Or he stirred a lot of it up himself, making things racial that weren't. Along with much of the media. Trayvon Martin was made immediately about race with edited clips of the call to 911 to make it seem like that's why he was being targeted. The truth was much different. Don't let the truth get in the way of your great narrative though.
The truth is that no story about a situation like Trayvon Martin's can possibly be discussed in the south (or various other parts of the country where racial tension is high) without bringing race into it, because whether you say it out loud or not, a lot of people will be assuming that if Trayvon had been white it would have gone down differently. We can't know that for sure, of course.
FWIW, I think the verdict was the only possible one because George Zimmerman's claim that Trayvon had him on the ground and was slamming his head into the pavement wasn't contradicted by any evidence. That situation easily constitutes a deadly threat and justifies the use of deadly force in response. I'm less confident that Zimmerman's story was completely true, but it wasn't inconsistent with the physical evidence and there was no eyewitness testimony.
As for Obama's comments... all he said was that it was imperative that the case be investigated thoroughly, and then he made some sympathetic remarks to Trayvon's parents. How is that "stirring up" racial tension?
I should point out that I'm no fan of Barack Obama. As a conservative-leaning libertarian, I largely disagree with his political philosophy, and I think as a president (politics aside) he was mediocre at best. As a supposed constitutional scholar I was extremely disappointed with his handling of several really important issues related to the balance of power, especially his expansion of the already excessive power held by the executive. Bush did the country great damage by expanding that power dramatically, and Obama should have rolled it back but instead he pushed the pace.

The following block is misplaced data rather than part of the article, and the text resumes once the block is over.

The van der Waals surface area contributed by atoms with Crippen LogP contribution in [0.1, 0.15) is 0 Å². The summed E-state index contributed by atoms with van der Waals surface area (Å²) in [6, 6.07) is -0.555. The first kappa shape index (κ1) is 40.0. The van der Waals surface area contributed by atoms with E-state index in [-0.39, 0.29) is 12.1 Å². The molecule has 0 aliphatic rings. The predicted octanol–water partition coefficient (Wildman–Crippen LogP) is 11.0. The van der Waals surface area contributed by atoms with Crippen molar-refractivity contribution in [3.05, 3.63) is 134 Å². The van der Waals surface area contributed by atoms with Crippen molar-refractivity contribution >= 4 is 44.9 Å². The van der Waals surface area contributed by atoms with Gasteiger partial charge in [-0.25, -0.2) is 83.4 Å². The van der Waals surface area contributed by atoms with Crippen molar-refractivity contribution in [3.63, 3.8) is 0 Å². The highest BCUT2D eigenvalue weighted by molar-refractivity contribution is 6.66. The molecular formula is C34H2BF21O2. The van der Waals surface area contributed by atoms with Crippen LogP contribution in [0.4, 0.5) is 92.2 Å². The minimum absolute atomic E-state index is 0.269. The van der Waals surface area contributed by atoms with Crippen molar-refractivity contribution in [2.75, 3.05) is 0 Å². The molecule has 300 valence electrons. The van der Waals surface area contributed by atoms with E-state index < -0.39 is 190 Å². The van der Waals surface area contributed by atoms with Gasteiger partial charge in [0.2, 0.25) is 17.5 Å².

However, even though I didn't like him and didn't agree with him, I see no substance to the argument that he "stirred up" racial tension. He acknowledged it, and at several points he expressed sympathy with the black community and acknowledged his own membership in that community, but that's all. Never did he introduce it where it wasn't already present, and never did he ignore the facts and assign blame based on race. If you have any examples to the contrary, I'd like to see them.